Jakarta: The soldiers in rural Myanmar twisted the young man’s skin with pliers and kicked him in the chest until he couldn’t breathe. Then they taunted him about his family until his heart ached, too: Your mom, they jeered, cannot save you anymore.

The young man and his friend, randomly arrested as they rode their bikes home, were subjected to hours of agony inside a town hall transformed by the military into a torture center.

As the interrogators’ blows rained down, their relentless questions tumbled through his mind. “There was no break, it was constant,” he says.

“I was thinking only of my mom.”

Since its takeover of the government in February, the Myanmar military has been torturing detainees across the country in a methodical and systemic way, The Associated Press has found in interviews with 28 people imprisoned and released in recent months.

Based also on photographic evidence, sketches and letters, along with testimony from three recently defected military officials, AP’s investigation provides the most comprehensive look since the takeover into a highly secretive detention system that has held more than 9,000 people.

The military, known as the Tatmadaw, and police have killed more than 1,200 people since February. While most of the torture has occurred inside military compounds, the Tatmadaw also has transformed public facilities such as community halls and a royal palace into interrogation centers, prisoners said.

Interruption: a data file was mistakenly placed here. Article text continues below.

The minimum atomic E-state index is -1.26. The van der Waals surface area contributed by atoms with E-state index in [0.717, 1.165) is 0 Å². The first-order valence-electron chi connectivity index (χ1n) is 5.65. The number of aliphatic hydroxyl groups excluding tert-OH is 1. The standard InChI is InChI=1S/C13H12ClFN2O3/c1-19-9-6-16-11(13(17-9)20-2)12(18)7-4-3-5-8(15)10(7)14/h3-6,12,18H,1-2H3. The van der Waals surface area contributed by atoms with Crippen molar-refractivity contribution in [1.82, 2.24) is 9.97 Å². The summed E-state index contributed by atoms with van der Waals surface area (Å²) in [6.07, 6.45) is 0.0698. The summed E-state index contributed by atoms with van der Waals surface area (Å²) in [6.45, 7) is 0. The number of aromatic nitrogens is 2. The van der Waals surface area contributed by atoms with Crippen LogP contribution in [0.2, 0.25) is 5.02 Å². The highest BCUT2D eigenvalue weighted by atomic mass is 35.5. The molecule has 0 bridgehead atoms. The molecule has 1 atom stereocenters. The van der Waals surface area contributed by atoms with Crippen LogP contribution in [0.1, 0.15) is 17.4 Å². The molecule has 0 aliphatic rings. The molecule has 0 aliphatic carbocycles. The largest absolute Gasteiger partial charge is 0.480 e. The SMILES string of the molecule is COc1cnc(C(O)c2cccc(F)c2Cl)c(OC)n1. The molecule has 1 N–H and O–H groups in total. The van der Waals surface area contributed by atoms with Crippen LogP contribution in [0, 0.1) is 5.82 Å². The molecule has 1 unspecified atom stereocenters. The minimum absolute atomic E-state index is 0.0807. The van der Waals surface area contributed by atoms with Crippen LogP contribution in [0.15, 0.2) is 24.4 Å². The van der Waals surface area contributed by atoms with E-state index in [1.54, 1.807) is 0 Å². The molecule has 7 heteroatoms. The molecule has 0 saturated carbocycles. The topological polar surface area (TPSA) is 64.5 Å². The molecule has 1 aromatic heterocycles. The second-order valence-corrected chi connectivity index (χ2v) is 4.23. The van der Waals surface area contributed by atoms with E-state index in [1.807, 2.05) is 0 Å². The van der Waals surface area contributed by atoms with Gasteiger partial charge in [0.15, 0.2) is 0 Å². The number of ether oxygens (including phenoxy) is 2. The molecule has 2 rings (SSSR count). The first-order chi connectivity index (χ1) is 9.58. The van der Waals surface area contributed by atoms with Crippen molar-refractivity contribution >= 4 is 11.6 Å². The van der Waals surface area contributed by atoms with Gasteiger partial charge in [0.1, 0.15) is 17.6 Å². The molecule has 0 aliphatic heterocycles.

The AP identified a dozen interrogation centers in use across Myanmar, in addition to prisons and police lockups, based on interviews and satellite imagery. The prisoners came from every corner of the country and from various ethnic groups, and ranged from a 16-year-old girl to monks.

Some were detained for protesting against the military, others for no discernible reason. Multiple military units and police were involved in the interrogations, their methods of torture similar across Myanmar.

The AP is withholding the prisoners’ names, or using partial names, to protect them from retaliation by the military. Inside the town hall that night, soldiers forced the young man to kneel on sharp rocks, shoved a gun in his mouth and rolled a baton over his shinbones.

They slapped him in the face with his own Nike flip flops. Tell me! Tell me! they shouted. What should I tell you? he replied helplessly. He refused to scream. But his friend screamed on his behalf, after realizing it calmed the interrogators. I’m going to die, he told himself, stars exploding before his eyes. I love you, mom.’

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